Subaru of America finds its Crosstrek in a suddenly crowded segment, and it’s adding a little muscle to protect its turf.
Following the 2018 introduction of the largest Subaru, the three-row Ascent, and redesigns of its most critical models, the Outback in 2019 and the Forester in 2018, Subaru’s biggest product update in 2020 is a midcycle freshen of its smallest crossover.
It’s a timely update for the subcompact model that has become a crucial contributor of U.S. sales during the brand’s rapid growth over the last decade.
The Crosstrek, launched in 2012 as the XV Crosstrek, was just one of two models in the new subcompact crossover segment at the time, the other being the Nissan Juke.
Today, there are 19 nameplates, each fighting for sales and, oftentimes, a chance to bring a new customer into the brand.
“For a lot of people, their first or second new car would be in a segment like this,” Jeff Walters, Subaru of America’s senior vice president of sales, said in August. “For a lot of them, whoever is buying in this segment is probably a little bit more likely to be new to that brand. It’s obviously been an important segment that we do well [in].”
Subaru sold 76,924 Crosstreks through September, a decline of 22 percent, and is behind only the Chevrolet Trax in the segment, according to the Automotive News Data Center. It was the bestselling subcompact crossover in the third quarter.
“When Crosstrek first came out, even in 2013, 2014, we were hitting sales numbers that were better than expected,” said Garrick Goh, car line planning manager. “It was filling that niche that really wasn’t there in the market. And now everybody’s trying to scramble to fill that niche. But because we were there early, and because of the power of the Subaru brand, it’s been really good to us.”
For the 2021 Crosstrek, the focus of the freshen is not an updated front bumper or grille, though it does have both — it’s power. There’s finally more available.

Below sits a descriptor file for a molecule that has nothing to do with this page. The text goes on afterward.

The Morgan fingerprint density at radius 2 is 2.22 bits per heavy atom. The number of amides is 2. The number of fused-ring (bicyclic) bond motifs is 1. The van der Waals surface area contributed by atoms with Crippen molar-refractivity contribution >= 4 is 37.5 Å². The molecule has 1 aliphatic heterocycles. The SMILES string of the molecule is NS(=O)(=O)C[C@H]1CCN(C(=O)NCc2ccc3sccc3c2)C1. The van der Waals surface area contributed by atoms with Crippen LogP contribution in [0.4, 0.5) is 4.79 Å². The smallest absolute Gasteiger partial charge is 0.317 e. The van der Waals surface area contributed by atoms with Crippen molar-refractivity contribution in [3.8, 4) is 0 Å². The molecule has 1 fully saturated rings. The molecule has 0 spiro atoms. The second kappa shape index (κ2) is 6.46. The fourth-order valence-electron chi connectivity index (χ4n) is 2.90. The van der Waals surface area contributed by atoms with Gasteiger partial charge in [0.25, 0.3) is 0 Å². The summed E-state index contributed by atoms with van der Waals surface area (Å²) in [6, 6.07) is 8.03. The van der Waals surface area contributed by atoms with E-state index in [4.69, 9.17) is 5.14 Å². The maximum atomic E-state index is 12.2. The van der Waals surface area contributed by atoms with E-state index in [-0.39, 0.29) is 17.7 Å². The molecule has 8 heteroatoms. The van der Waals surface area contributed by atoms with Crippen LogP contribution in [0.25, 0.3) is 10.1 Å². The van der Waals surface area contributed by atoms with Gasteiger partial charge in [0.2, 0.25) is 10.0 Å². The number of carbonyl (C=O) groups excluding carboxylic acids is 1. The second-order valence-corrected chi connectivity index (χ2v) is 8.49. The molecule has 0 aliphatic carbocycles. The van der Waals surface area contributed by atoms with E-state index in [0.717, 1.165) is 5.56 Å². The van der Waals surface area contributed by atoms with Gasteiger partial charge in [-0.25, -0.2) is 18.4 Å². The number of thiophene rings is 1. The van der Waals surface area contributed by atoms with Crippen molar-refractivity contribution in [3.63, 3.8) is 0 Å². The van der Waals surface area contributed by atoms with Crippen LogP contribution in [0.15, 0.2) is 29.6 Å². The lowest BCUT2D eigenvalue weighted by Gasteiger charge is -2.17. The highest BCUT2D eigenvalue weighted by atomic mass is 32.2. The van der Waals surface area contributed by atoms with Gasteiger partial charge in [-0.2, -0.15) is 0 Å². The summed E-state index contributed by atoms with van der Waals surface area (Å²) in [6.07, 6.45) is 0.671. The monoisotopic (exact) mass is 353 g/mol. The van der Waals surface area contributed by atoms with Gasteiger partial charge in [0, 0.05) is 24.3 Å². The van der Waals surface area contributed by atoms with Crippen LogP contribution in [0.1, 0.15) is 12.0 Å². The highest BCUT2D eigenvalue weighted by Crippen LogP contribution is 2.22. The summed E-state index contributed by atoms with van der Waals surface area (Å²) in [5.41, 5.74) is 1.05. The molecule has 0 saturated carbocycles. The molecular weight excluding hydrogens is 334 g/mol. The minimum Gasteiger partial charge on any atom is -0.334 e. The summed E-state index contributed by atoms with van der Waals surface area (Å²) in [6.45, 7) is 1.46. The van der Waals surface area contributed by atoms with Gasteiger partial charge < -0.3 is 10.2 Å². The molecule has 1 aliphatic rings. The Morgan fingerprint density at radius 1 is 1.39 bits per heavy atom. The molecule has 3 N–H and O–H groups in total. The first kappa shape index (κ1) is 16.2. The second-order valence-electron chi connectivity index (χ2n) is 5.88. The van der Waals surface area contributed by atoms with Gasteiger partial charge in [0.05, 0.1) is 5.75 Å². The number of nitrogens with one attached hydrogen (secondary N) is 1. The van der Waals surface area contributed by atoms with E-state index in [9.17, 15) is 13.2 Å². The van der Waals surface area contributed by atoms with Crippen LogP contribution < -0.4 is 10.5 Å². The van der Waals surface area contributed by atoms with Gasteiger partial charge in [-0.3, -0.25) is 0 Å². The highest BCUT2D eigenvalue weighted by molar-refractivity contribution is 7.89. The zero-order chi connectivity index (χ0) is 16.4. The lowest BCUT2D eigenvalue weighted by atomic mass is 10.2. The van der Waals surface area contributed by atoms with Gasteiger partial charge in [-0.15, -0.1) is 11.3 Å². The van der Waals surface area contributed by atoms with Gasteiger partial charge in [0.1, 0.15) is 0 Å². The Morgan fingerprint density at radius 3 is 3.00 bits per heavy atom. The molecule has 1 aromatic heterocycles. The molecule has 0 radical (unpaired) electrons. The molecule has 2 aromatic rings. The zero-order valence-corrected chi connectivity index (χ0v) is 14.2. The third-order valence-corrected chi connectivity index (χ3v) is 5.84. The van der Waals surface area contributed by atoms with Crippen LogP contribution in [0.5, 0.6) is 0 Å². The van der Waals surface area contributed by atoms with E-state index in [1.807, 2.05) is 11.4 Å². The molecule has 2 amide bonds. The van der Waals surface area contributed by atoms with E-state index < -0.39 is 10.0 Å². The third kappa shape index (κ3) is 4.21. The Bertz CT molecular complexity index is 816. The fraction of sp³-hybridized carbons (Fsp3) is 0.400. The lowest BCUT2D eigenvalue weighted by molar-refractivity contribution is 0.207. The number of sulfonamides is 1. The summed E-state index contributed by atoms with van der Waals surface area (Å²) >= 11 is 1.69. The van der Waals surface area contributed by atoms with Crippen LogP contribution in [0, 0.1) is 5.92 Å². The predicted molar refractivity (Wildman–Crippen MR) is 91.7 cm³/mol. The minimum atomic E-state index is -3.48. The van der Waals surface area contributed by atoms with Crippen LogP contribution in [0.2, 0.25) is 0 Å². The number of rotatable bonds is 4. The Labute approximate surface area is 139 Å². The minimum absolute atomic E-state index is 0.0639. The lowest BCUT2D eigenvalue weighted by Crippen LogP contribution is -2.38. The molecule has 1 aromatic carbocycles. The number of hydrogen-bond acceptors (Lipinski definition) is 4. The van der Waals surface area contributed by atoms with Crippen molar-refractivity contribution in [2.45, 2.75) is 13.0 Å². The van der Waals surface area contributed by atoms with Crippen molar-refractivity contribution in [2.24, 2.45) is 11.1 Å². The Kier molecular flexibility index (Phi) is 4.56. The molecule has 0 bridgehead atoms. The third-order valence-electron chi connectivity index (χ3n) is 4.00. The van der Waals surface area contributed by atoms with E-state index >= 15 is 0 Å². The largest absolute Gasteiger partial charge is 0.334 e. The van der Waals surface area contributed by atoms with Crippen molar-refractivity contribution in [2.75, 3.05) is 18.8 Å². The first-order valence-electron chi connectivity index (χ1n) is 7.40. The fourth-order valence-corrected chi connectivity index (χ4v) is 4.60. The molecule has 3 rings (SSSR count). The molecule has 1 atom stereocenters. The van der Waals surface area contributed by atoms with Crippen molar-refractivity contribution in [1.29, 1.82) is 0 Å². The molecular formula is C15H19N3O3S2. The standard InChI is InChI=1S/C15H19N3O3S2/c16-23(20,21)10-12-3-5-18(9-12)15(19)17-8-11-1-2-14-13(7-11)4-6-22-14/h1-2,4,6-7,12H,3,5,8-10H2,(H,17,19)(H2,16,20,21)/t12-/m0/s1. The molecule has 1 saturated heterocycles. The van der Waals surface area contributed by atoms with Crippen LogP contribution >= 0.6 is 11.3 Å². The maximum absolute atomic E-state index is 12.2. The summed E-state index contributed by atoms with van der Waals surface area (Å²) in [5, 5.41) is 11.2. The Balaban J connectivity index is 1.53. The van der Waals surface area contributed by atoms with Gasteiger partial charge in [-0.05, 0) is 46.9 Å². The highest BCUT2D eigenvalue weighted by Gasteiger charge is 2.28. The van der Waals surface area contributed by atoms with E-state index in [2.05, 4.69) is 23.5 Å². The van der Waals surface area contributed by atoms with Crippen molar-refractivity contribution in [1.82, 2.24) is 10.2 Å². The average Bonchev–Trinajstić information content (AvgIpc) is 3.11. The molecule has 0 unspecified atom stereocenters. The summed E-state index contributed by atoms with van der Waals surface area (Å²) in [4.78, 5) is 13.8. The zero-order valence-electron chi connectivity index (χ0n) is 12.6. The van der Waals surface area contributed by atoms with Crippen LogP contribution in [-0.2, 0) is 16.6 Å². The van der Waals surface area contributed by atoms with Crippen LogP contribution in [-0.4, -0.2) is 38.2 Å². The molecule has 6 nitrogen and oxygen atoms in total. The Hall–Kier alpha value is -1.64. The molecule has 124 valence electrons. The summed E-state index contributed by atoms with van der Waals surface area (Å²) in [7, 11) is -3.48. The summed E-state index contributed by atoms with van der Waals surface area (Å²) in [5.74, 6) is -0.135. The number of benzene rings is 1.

By utilizing the same 2.5-liter engine found in the Legacy, Forester and Outback, Subaru has addressed the biggest knock on the Crosstrek: It needed more oomph.
The 2.5-liter engine provides 182 hp and 176 pound-feet of torque, a jump from the 2.0-liter engine’s 152 hp and 145 pound-feet of torque.
Subaru has placed the bigger engines in two trims: Sport, which is new with the freshen, and top-of-the-line Limited.
Base and Premium trims carry on with the 2.0-liter engine.
Subaru anticipates that the 2.5-liter engine will account for 50 percent of Crosstrek sales.
The Crosstrek starts at $23,295 while the Crosstrek Sport trim starts at $27,545. Prices include shipping.
The freshened Crosstrek, on sale now, arrived in what has been a busy period for its segment.
In 2020, the Chevrolet Trailblazer, Buick Encore GX and Kia Seltos launched. Late last year, the Mazda CX-30 and Hyundai Venue went on sale.
“We have done really well in terms of market share, and there’s a lot more competition in it,” Walters said of the segment. “But we’re very confident we can defend our share with this bigger engine and maybe increase it a little bit more.”
Subaru knows that the segment it helped create is only getting bigger, but with the freshen, the brand still has the benefit of being well established in a segment with new competing faces, some of which debuted in other markets first.
“That segment is interesting because a lot of other companies have brought in models from other markets that were not designed with the U.S. specifically in mind,” Goh said.
The U.S. had “cars that are a little bit too small, cars that are too narrow, cars that are too underpowered.
“But with the more recent redesigns of some of the competitors, I think they’ve noticed that Crosstrek is kind of the sweet spot for the segment. Their footprint, power and equipment levels are getting more similar. If you go on some of their websites, you’ll see them calling out Crosstrek. That’s a new thing we’ve noticed in the last year: The competition is intensifying.”